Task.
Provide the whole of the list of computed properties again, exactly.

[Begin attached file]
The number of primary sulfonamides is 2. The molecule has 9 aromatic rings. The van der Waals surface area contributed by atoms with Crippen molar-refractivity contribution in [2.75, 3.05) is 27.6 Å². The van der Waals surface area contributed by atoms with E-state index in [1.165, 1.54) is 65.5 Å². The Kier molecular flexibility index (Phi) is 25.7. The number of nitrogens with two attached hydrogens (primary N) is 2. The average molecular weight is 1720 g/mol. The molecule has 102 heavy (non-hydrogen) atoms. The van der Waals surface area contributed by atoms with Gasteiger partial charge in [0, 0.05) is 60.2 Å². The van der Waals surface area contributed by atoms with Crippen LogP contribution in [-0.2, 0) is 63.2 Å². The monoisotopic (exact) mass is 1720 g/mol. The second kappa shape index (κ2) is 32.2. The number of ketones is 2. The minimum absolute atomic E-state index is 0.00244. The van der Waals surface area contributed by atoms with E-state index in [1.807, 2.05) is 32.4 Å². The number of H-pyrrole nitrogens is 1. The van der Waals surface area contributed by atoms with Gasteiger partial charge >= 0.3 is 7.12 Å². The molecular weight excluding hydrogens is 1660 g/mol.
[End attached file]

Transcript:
The number of primary sulfonamides is 2. The molecule has 9 aromatic rings. The van der Waals surface area contributed by atoms with Crippen molar-refractivity contribution in [2.75, 3.05) is 27.6 Å². The van der Waals surface area contributed by atoms with E-state index in [1.165, 1.54) is 65.5 Å². The Kier molecular flexibility index (Phi) is 25.7. The number of nitrogens with two attached hydrogens (primary N) is 2. The average molecular weight is 1720 g/mol. The molecule has 102 heavy (non-hydrogen) atoms. The van der Waals surface area contributed by atoms with Gasteiger partial charge in [0, 0.05) is 60.2 Å². The van der Waals surface area contributed by atoms with Crippen LogP contribution in [-0.2, 0) is 63.2 Å². The monoisotopic (exact) mass is 1720 g/mol. The second kappa shape index (κ2) is 32.2. The number of ketones is 2. The minimum absolute atomic E-state index is 0.00244. The van der Waals surface area contributed by atoms with E-state index in [1.807, 2.05) is 32.4 Å². The number of H-pyrrole nitrogens is 1. The van der Waals surface area contributed by atoms with Gasteiger partial charge >= 0.3 is 7.12 Å². The molecular weight excluding hydrogens is 1660 g/mol.